The Task Force will be guided by the following economic recovery priorities:
- Support small- and medium-sized businesses: Small and medium sized businesses and nonprofits are significant cultural and economic drivers for San Francisco. Support is needed to help businesses and community organizations manage temporary closures, revenue drops, or increased need for services.
- Prioritize vulnerable people: San Francisco will prioritize, design, and implement programs and policies to create more equitable and just outcomes for the most vulnerable populations.
- Support local arts and culture: San Francisco must sustain the individuals, organizations, and businesses that contribute to San Francisco’s unique character that may not be able to operate per public health guidance.
- San Francisco is part of a global economy: Many San Francisco-based businesses depend on access to a supply chain or market that extends beyond the region as well as tourism. San Francisco must consider the recovery of global trade, travel, and impacted sectors, businesses, and workers.
- Complement Federal and State efforts: Significant resources for small businesses and vulnerable populations will flow from the Federal and State governments. It is important that San Francisco understand the funds, programs, and other stimulus programs and direct local dollars to fill the gaps.
- Connect San Franciscans to jobs: Work is the foundation to housing and food security, health care, and psychological wellbeing for individuals and families. San Francisco must help connect workers who have been laid-off with employment, with a focus on positions with upward mobility and protecting worker safety.
“The public health crisis is far from over but we already know the economic toll has been devastating,” said Assessor-Recorder Carmen Chu. “I’ve seen our City recover through the Dot Com bust and the Great Recession but this is at a scale most of us haven’t seen before. It’s frightening. That’s why we all need to roll up our sleeves now to help our workers and our families get back up on their feet.”
“Even as we join together to respond this public health crisis, it’s critical that we begin to address the severe economic consequences for our local workers and small businesses,” said Treasurer José Cisneros. “I applaud Mayor Breed and President Yee for their foresight in convening this Task Force and I look forward to the challenging task of laying the groundwork for quick recovery.”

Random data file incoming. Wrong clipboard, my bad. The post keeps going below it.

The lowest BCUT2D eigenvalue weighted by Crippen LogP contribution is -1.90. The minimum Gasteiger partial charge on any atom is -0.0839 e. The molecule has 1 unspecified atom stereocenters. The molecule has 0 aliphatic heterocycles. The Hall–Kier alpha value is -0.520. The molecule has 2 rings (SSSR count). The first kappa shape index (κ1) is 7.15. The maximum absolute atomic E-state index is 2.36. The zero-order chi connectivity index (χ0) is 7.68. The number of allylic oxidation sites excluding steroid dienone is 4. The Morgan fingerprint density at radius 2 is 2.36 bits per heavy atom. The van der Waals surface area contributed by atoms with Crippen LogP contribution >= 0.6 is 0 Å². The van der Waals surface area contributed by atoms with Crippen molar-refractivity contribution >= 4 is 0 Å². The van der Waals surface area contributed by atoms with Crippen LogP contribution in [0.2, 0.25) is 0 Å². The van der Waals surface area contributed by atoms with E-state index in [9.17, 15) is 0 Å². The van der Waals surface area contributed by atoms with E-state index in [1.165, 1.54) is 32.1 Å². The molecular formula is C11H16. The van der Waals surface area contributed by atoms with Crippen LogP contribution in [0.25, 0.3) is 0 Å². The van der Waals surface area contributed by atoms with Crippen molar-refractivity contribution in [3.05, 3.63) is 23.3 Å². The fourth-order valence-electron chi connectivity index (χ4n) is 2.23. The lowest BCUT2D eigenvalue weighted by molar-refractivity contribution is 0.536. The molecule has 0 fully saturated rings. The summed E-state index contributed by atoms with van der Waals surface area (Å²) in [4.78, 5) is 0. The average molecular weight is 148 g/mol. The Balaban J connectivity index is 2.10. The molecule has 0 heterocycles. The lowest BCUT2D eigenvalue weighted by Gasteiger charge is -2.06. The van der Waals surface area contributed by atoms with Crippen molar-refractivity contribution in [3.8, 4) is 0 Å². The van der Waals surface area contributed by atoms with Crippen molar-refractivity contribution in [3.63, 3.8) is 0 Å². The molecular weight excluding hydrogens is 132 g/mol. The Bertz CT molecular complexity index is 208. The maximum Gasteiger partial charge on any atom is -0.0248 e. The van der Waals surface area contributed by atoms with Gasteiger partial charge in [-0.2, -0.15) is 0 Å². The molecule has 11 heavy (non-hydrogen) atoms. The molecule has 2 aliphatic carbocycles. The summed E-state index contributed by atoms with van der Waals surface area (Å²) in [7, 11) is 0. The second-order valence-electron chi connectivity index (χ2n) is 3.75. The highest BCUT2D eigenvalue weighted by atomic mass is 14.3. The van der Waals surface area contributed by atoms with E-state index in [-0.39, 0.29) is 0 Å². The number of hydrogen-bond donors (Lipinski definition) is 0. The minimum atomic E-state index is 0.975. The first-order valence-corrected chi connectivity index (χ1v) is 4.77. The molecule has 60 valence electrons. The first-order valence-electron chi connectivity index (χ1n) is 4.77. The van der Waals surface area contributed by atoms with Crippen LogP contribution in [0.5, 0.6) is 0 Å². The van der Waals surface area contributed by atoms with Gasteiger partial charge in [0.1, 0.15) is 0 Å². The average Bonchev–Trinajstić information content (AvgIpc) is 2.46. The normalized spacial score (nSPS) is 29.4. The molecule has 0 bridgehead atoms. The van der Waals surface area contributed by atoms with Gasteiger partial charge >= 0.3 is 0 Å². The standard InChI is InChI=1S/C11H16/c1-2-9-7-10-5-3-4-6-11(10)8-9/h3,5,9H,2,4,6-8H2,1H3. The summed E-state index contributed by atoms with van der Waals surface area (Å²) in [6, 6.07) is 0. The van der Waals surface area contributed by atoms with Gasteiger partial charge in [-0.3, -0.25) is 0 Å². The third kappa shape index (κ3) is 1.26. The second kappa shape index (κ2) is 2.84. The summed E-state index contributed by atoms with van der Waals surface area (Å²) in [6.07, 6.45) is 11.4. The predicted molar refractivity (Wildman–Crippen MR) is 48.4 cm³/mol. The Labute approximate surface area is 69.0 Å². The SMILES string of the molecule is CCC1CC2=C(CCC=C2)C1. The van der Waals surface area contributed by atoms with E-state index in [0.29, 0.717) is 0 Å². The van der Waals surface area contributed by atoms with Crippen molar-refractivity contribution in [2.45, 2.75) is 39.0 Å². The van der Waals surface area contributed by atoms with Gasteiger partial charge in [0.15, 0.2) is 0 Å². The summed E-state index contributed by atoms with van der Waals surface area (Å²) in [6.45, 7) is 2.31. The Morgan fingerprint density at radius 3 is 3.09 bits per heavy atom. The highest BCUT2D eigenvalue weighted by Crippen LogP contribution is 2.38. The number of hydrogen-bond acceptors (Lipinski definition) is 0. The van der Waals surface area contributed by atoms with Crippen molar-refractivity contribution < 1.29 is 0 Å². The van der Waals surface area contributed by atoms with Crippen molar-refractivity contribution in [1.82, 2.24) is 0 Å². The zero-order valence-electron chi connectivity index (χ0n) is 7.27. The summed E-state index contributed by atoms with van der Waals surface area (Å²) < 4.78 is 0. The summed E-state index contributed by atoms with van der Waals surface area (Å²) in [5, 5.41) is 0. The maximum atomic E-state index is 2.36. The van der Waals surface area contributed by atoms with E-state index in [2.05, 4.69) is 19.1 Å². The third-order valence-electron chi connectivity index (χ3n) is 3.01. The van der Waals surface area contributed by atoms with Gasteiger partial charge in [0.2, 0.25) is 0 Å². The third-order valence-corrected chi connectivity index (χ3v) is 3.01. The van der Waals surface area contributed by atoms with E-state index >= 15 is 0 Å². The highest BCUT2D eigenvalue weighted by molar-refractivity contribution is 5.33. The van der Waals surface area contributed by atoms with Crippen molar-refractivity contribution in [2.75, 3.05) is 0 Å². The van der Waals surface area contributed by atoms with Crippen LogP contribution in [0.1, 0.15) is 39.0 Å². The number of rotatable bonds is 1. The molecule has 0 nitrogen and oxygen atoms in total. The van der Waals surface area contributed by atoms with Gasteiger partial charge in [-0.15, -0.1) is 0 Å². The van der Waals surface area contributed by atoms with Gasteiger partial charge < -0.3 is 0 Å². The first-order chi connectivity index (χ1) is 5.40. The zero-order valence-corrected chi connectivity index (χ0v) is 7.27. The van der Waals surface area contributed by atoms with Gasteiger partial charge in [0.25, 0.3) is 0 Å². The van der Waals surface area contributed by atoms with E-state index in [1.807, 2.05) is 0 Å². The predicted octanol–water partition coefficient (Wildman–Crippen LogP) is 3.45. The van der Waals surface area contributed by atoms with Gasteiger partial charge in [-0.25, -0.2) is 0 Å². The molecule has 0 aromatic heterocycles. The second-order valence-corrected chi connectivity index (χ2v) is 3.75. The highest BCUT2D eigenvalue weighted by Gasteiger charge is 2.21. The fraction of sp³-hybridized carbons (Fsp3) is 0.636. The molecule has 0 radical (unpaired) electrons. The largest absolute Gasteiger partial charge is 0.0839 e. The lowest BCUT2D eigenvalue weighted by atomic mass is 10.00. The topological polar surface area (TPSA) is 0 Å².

“The entire business community thanks Mayor London Breed and Board President Norman Yee for their foresight and leadership in forming this Task Force,” said Rodney Fong, President and CEO, San Francisco Chamber of Commerce. “If we want our small businesses and working families to recover tomorrow, then we must start planning today. San Franciscans want to get back to work. Thousands of small businesses and hundreds of thousands of San Franciscans are depending on this planning to ensure that San Francisco’s economic recovery is strong, swift, prudent, and reliable.”
“San Francisco has led the State in our collective response to this crisis and by launching the task force now, we will also lead the recovery effort,” said Rudy Gonzalez, Executive Director of the San Francisco Labor Council. “It is in the DNA of this City to rise up and emerge stronger when the chips are down/disaster strikes. Our strong economic recovery in the City will have a ripple effect for working class people and our collaboration at this time is prudent and necessary.”
The Task Force will begin meeting next week and continue through June 30 to develop short-, medium- and long-term strategy recommendations. Members of the public are invited to share their ideas for economic recovery by visiting www.onesanfrancisco.org.